First, you’ve got to calm your own. Opinions vary about how much adults should or shouldn’t tell kids about money (or sex) – or when. There’s one thing every parent eventually comes to understand. Your kids KNOW. They know everything.
Oh, they don’t always get it right, and they miss the details and interpret things from their own point of view. But they always know when something is up. You can talk with your spouse in the other room, behind closed doors. You can whisper on the phone to your best friend. You can even refuse to have any conversations about what’s worrying you when they are home. They still know. They smell the anxiety, kids do. And they hone in on it and – here’s the worst part – they interpret it according to their own level of maturity and mindset. Which means they get the important parts wrong and draw some very surprising conclusions.
And if you aren’t talking about their anxiety – or your own – about the family’s finances, their anxiety doesn’t just go away. It goes underground, where they process it as best they can. Out comes their kid-version of some very adult situations. If they can’t talk with you about their worries, they take those worries wherever they take their other concerns: maybe to the gym or a friend, but maybe to nightmares and misinformation.
So what’s a parent to do? Name it, claim it, aim it. Try it yourself first, and then use it with your kids. You’ll be doing double duty, each reinforcing the other.
Name it: What exactly are you anxious about? What’s your worst case scenario, and what’s the probability of that? You know all those “How am I ever going to…?” questions you’re freaking out about? Well turn them from fake questions that just churn your stomache into real questions, with answers you just haven’t yet uncovered.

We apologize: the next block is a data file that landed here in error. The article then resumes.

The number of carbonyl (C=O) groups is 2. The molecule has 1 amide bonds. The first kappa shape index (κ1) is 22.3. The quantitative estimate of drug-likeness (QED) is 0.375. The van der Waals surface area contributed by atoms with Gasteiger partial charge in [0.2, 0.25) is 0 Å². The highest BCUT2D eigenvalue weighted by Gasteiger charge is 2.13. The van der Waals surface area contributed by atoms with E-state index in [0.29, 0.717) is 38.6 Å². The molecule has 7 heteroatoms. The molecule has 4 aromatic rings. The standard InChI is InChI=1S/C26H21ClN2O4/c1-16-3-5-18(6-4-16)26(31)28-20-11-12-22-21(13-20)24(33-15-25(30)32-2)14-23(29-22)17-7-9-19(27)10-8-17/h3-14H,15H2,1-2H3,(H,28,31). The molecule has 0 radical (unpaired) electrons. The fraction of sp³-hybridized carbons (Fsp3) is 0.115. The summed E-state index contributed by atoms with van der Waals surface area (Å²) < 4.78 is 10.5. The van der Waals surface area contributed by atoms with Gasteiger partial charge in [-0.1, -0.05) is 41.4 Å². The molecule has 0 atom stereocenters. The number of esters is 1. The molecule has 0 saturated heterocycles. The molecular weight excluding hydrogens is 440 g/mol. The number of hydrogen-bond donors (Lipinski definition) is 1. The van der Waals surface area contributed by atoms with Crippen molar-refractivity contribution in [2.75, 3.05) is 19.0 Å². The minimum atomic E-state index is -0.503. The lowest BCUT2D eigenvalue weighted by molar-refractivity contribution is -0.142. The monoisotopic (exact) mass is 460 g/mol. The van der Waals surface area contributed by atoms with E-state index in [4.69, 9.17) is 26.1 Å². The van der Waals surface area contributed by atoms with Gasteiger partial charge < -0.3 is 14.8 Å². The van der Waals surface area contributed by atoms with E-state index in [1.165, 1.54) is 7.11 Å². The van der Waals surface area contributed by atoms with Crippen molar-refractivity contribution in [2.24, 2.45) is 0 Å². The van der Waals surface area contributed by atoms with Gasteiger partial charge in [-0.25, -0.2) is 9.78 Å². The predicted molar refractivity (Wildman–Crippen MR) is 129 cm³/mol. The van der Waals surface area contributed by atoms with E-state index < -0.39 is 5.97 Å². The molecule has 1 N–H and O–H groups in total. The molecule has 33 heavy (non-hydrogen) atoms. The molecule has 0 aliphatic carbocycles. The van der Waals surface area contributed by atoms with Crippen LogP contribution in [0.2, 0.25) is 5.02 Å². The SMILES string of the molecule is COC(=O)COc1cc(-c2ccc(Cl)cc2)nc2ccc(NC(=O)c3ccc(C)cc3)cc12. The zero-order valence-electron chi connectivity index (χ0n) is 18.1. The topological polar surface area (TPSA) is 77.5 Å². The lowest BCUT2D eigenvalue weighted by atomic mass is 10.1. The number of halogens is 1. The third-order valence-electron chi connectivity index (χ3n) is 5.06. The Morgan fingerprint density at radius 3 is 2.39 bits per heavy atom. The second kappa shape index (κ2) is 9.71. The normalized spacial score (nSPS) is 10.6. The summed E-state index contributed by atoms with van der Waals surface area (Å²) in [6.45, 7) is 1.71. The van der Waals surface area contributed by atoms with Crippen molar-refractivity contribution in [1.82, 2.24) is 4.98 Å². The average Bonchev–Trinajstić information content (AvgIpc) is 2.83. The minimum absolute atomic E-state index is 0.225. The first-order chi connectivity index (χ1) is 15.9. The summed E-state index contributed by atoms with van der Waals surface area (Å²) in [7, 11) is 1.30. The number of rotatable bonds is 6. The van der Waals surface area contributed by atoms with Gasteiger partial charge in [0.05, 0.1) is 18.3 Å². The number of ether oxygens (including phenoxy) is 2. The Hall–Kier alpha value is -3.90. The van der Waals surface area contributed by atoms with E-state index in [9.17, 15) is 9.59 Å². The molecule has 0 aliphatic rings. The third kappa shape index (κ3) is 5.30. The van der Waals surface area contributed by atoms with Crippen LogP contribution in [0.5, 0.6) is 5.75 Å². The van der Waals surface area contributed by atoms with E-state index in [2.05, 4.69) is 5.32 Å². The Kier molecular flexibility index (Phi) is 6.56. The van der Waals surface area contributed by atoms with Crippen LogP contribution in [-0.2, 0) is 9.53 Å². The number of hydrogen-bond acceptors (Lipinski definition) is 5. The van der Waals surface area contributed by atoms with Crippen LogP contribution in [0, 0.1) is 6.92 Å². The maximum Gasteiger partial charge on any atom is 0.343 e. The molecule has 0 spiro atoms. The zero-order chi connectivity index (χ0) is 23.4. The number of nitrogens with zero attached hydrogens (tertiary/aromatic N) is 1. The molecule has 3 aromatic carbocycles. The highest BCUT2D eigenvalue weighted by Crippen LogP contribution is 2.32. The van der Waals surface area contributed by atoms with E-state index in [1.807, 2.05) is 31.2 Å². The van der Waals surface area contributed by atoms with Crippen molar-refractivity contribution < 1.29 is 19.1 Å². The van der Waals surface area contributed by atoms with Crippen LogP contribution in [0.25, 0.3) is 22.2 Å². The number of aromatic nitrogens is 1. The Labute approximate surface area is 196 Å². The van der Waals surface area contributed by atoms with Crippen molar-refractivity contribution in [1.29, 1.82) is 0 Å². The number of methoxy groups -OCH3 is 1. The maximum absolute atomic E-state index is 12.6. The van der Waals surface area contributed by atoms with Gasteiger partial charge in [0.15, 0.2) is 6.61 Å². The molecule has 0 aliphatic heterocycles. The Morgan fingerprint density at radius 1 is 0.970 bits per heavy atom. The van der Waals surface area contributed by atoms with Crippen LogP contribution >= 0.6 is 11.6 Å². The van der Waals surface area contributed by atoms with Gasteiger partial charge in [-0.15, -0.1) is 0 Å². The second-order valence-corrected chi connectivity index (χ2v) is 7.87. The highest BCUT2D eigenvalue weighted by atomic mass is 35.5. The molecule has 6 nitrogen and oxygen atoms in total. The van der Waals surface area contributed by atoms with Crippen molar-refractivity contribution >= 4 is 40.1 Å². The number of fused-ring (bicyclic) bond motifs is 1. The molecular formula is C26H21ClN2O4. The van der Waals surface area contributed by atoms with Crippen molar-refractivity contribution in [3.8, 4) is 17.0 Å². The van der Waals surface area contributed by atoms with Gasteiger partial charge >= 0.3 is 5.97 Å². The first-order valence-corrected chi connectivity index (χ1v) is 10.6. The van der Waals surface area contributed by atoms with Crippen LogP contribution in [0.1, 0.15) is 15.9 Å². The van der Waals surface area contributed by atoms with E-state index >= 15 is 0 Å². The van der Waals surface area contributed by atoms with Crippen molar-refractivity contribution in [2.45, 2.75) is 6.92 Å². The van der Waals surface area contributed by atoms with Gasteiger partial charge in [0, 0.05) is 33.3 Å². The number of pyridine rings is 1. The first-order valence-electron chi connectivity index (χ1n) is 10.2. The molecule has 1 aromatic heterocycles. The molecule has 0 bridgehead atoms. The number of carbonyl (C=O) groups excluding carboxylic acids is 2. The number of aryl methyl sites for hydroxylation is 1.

Claim it: Make the problem yours. You may not have chosen to be laid off, but now that you are, figure out how to make it work for you and your family. What could possibly be good about this situation? How are you going to maximize that? How’s the family going to rediscover the values and shared experiences that matter to you? How are you going to pick what to give up, what to keep, and what to add to your life?
Aim it: What are the next steps to a flexible plan, with contingencies? Use your anxiety as a motivator to maximize creativity and energy. Schedule regular family meeting where everyone offers suggestions for how to pull together, make changes, and have fun in the process.
Coming up next: Part II: Tailor the approach to your child’s developmental level and temperament. C’mon back…
Copyright © 2009 Marlin S. Potash. All rights reserved.